The man behind the neem

THE CREDIT for spreading the message of the wondrous properties of the neem goes to Chandrashekhar Mahadeo Ketkar, whose interest in the tree was piqued when he visited the quality control laboratory in Pune of the All India Non-edible Oil Industry Association to get some soil samples analysed.

Association secretary Savitriben Madan told Ketkar of the neem soap they were manufacturing and the problem they were facing in disposing of the residual neem-cake. She asked him to take up the work of finding a solution as a challenge and he accepted, marking his entry into the world of the neem.

Ketkar, associated since 1968 with the Directorate of Non-edible Oils and Soap Industry of the Khadi and Village Industries Commission (KVIC) in Pune, began collecting all the available information on neem and found that as far back as 1908 neem-cake was being used as a manure in Muzaffarpur, UP. With KVIC backing, he conducted extensive trials of neem-cake as a manure and found when urea is blended with neem-cake, it slows down the release of nitrogen.

Ketkar prepared a report in 1977 on the "Utilisation of Neem and its By-products" and distributed 500 copies in India and abroad. He also prepared a list of oil-mills and of the uses of neem. Since 1983, his Neem Mission has supplied neem products and materials to 600 groups in 45 countries.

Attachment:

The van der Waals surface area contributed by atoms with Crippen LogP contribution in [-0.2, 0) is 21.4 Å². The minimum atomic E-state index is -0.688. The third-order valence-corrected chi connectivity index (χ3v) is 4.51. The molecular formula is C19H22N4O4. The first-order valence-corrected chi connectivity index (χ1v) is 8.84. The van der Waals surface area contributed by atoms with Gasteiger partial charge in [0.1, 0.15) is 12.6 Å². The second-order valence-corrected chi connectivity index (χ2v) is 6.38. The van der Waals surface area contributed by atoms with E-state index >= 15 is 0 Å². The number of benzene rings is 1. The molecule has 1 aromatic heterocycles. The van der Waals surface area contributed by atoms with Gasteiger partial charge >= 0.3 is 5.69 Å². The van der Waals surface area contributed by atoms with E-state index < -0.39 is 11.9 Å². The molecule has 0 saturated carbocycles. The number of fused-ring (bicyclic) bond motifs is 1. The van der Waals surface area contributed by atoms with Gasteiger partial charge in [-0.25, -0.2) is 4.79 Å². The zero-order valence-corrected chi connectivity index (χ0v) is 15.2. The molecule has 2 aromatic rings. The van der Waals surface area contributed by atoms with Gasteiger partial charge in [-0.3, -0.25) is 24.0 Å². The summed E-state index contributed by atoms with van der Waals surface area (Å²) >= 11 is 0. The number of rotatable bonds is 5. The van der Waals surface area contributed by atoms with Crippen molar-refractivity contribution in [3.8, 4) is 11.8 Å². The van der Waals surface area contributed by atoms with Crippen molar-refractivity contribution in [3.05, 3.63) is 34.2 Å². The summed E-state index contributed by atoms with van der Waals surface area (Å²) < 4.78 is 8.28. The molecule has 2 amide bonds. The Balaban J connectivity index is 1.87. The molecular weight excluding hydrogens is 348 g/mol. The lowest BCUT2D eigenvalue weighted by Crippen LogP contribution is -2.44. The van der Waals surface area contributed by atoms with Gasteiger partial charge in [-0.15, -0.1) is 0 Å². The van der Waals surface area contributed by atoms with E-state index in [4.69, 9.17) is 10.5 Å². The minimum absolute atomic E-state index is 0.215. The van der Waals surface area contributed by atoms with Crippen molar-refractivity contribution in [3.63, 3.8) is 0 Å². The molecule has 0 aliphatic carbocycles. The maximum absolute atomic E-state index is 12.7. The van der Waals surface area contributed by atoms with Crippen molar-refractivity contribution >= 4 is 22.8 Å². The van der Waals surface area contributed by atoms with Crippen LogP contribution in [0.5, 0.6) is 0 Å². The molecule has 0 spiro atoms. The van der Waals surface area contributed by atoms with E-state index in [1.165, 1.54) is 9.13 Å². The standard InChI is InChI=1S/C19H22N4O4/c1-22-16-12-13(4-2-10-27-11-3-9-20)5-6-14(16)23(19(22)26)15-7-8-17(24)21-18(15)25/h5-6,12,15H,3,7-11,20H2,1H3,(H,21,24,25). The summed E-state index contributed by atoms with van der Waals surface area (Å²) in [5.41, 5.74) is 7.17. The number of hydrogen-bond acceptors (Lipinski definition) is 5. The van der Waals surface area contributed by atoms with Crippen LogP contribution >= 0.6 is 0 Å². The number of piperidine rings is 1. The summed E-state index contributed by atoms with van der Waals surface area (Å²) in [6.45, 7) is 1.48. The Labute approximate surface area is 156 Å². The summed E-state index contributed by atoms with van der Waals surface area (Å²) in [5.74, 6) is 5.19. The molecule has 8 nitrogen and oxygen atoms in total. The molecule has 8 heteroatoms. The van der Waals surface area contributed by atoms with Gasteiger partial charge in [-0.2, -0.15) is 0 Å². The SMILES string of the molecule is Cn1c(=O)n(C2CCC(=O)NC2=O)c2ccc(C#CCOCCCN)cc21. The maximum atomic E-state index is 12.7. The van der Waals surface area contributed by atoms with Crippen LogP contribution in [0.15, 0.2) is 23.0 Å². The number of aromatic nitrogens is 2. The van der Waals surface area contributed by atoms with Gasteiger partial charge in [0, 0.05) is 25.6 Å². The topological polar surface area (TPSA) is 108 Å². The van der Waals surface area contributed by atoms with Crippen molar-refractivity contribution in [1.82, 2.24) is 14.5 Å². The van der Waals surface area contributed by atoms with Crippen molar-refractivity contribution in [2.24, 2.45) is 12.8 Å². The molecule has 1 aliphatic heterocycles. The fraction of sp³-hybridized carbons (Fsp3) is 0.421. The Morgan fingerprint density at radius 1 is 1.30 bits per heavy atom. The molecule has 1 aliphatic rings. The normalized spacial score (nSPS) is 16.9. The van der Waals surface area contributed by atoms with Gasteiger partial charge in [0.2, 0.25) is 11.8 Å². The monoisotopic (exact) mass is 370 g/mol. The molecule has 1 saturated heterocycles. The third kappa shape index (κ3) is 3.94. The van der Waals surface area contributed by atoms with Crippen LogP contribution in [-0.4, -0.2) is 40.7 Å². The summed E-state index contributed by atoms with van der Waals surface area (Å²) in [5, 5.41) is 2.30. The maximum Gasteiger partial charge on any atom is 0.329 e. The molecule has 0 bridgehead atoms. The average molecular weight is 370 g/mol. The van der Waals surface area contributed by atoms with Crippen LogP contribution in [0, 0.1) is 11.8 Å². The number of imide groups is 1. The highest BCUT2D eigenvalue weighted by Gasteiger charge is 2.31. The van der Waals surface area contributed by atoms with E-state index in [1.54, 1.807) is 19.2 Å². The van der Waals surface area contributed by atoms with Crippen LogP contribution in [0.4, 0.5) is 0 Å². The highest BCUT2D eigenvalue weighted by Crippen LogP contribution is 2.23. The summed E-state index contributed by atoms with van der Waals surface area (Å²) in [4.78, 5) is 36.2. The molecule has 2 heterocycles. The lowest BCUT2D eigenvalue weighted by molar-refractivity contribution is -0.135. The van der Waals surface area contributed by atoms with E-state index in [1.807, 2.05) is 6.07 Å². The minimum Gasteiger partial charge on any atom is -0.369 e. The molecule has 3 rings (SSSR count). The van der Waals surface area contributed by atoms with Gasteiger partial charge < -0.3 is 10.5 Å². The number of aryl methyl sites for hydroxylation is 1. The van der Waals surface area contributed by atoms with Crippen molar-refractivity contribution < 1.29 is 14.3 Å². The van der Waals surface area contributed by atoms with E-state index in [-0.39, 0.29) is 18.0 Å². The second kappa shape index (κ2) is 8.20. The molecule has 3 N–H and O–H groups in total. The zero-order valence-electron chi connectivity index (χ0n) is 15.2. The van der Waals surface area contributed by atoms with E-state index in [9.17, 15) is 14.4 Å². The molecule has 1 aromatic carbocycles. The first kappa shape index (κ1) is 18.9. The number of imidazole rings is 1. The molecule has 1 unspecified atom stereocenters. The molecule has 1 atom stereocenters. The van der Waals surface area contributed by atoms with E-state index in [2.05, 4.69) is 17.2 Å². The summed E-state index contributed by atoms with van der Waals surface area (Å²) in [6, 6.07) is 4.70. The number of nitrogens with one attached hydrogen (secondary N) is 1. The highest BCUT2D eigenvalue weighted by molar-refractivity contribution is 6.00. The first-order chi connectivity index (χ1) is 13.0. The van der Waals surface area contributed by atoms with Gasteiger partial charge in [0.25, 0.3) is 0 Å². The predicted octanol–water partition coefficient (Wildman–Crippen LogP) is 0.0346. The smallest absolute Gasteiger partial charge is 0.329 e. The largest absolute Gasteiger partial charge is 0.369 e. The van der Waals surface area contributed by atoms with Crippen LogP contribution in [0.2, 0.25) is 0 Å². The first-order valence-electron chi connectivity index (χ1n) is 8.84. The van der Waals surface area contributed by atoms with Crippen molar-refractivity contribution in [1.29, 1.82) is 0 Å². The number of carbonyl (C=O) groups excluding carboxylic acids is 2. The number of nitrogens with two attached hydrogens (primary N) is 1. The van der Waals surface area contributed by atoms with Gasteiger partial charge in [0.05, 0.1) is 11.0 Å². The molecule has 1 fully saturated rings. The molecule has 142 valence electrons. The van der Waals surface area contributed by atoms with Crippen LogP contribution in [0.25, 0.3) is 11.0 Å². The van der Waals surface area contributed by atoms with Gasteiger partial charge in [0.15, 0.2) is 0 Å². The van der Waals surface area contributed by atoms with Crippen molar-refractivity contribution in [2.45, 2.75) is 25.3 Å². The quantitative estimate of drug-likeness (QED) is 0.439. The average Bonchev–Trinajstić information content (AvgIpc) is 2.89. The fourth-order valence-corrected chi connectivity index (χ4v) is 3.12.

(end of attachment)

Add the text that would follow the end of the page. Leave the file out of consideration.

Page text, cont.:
Ketkar does not believe in doing research himself, preferring instead to work on propagating the qualities of neem so that others are attracted to do more research on it. Even so, his name has become synonymous with neem not only in India but also abroad. German scientist Hubertus Kleeburg recently developed two neem insecticides and has approached Ketkar to pass on the know-how to Indian manufacturers through his Neem Mission. Ketkar wrote to 750 Indian companies about the Kleeberg offer and 88 responded. Ketkar says a contract is being finalised now between one of the Indian companies and Kleeburg's firm, Trifolio-M.

Ketkar says there is an increasing awareness now of neem and more people are realising its potential and diverse uses. Although several institutions have been researching various aspects of neem since the turn of the century, Ketkar deplores the lack of coordination between industry, research organisations, extension agencies and actual users. This can be overcome, he suggests, by setting up a Neem Board on the lines of the tea and coffee boards, which can then pursue the task of exporting neem extracts to earn foreign exchange.